01 June, 2013

Life and Death in Pompeii and Herculaneum

We had an interesting bank holiday Sunday last week visiting the 'Life and Death in Pompeii and Herculaneum' exhibition at the British Museum. We'd bought out tickets well in advance and were looking forward to it.

The exhibition was busy. The reviews had been very good, so no surprise there. And, indeed, the exhibition was both good and informative, but not absolutely stunning, in my view. The presentation was fine, but not inspired. Rather than telling a story, as the title of the exhibition implies, this felt much more like a standard museum-type exhibition.

However, I did learn some things about Pompeii and Herculaneum that I didn't already know, despite having visited both sites a few years back. For example, I wasn't aware just how much of our knowledge of everyday Roman life is informed by the finds at Pompeii and Herculaneum. Nor was I aware that so many people still remain buried deep under the debris--only a small percentage of the populations have been uncovered.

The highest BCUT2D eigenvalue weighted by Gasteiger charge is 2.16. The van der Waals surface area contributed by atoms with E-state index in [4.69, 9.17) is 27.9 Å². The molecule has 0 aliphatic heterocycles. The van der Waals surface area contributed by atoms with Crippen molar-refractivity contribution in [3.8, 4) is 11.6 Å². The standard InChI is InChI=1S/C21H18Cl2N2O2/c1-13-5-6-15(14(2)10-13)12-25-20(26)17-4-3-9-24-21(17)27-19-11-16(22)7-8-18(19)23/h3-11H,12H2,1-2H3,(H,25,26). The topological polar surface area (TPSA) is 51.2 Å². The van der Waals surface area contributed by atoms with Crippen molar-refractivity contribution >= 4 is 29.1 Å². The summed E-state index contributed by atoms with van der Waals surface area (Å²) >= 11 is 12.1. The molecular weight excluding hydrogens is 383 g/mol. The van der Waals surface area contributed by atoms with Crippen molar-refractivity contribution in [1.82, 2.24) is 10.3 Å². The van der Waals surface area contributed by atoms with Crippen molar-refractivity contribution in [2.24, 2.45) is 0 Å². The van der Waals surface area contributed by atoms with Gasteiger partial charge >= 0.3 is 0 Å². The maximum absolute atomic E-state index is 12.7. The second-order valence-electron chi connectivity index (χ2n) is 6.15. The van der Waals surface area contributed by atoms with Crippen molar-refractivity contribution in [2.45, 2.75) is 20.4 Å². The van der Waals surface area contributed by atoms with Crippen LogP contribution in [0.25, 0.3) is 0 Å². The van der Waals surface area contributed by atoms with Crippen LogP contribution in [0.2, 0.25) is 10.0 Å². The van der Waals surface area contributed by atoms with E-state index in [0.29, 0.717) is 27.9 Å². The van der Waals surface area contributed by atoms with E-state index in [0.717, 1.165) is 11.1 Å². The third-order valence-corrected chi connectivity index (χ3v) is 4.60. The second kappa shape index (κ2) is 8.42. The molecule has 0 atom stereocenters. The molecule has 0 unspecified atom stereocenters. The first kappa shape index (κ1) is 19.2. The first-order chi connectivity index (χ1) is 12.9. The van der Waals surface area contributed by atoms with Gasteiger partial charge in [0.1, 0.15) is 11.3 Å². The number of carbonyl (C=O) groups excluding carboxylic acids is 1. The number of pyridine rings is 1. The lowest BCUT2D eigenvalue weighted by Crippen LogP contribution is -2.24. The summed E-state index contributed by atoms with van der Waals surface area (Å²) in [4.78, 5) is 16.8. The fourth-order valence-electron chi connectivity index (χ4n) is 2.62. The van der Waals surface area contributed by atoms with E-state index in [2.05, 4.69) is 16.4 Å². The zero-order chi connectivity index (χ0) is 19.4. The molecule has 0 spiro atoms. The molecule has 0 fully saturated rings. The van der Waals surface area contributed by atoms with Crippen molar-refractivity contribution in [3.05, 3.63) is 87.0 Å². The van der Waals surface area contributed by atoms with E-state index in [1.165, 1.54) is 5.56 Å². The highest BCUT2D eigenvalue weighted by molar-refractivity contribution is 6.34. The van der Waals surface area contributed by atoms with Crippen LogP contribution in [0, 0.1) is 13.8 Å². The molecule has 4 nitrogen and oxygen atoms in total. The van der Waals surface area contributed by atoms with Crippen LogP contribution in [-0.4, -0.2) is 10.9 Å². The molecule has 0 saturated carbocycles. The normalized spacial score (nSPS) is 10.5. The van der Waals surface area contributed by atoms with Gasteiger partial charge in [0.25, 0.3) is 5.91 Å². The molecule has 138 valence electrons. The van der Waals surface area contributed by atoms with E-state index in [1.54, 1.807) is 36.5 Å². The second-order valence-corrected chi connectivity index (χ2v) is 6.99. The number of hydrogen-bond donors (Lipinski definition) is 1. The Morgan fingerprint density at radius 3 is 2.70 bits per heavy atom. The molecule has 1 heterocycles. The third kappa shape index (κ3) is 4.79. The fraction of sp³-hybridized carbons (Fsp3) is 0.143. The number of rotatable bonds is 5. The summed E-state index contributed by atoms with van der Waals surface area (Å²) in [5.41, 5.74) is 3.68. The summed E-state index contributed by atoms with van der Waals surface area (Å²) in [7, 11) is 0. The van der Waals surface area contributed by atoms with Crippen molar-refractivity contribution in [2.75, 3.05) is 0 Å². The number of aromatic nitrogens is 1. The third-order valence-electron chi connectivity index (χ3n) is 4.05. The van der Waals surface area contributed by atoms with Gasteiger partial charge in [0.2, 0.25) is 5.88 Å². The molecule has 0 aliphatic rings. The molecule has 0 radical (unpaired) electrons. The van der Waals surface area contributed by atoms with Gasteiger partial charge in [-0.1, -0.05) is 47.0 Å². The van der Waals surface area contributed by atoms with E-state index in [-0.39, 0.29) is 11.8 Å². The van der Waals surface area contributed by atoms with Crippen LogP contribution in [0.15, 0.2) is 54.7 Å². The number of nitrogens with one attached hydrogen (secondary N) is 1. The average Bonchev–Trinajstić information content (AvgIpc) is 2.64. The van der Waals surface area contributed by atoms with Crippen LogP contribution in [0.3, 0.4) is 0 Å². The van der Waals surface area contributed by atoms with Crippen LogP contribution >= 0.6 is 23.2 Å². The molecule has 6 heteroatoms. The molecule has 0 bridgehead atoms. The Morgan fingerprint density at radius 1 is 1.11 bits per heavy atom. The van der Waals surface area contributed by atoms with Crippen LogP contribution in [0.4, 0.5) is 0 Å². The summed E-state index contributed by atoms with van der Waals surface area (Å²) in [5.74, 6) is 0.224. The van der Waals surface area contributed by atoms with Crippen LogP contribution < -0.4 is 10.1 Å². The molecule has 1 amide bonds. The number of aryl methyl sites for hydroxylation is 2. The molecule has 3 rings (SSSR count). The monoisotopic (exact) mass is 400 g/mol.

And the artefacts on display were amazing. Things that particularly caught my eye were a baby's cradle (in tact), a loaf of bread which was perfectly preserved even down to the baker's mark stamped on the side, and a incredibly intricate and beautiful colander.

All of us (kids included) enjoyed the exhibition. Coincidentally, we also enjoyed the lunch that we ate at the British Museum--bought from a gourmet van in the front courtyard and eaten lolling on the grass in the sunshine. We later found out that the catering in the van was supplied by Benugo, who also supply the catering at our local Ashmolean Museum. Small world, it seems--or big company, more accurately!

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